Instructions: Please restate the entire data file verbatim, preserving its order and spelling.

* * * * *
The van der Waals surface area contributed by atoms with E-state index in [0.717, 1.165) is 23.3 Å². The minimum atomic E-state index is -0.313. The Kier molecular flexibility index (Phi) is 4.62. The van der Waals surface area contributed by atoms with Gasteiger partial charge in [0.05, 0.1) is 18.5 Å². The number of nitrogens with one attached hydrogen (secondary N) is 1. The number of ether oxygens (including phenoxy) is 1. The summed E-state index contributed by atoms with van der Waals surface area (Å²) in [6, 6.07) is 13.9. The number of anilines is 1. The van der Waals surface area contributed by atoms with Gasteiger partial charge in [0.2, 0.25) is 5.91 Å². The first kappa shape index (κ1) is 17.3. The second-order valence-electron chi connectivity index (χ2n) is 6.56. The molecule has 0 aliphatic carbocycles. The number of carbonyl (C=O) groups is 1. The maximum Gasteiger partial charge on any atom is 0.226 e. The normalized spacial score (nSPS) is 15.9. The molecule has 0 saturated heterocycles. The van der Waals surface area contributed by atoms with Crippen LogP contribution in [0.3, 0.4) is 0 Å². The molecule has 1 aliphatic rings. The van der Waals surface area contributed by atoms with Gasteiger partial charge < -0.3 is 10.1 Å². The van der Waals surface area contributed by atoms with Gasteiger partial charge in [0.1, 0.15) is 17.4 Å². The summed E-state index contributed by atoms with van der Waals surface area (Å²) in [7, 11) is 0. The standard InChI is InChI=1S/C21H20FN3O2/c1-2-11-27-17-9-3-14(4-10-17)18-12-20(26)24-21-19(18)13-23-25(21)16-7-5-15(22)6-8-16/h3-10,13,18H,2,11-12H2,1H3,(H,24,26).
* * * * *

The van der Waals surface area contributed by atoms with E-state index in [0.717, 1.165) is 23.3 Å². The minimum atomic E-state index is -0.313. The Kier molecular flexibility index (Phi) is 4.62. The van der Waals surface area contributed by atoms with Gasteiger partial charge in [0.05, 0.1) is 18.5 Å². The number of nitrogens with one attached hydrogen (secondary N) is 1. The number of ether oxygens (including phenoxy) is 1. The summed E-state index contributed by atoms with van der Waals surface area (Å²) in [6, 6.07) is 13.9. The number of anilines is 1. The van der Waals surface area contributed by atoms with Gasteiger partial charge in [0.2, 0.25) is 5.91 Å². The first kappa shape index (κ1) is 17.3. The second-order valence-electron chi connectivity index (χ2n) is 6.56. The molecule has 0 aliphatic carbocycles. The number of carbonyl (C=O) groups is 1. The maximum Gasteiger partial charge on any atom is 0.226 e. The normalized spacial score (nSPS) is 15.9. The molecule has 0 saturated heterocycles. The van der Waals surface area contributed by atoms with Crippen LogP contribution in [0.3, 0.4) is 0 Å². The molecule has 1 aliphatic rings. The van der Waals surface area contributed by atoms with Gasteiger partial charge < -0.3 is 10.1 Å². The van der Waals surface area contributed by atoms with Gasteiger partial charge in [0.1, 0.15) is 17.4 Å². The summed E-state index contributed by atoms with van der Waals surface area (Å²) in [7, 11) is 0. The standard InChI is InChI=1S/C21H20FN3O2/c1-2-11-27-17-9-3-14(4-10-17)18-12-20(26)24-21-19(18)13-23-25(21)16-7-5-15(22)6-8-16/h3-10,13,18H,2,11-12H2,1H3,(H,24,26).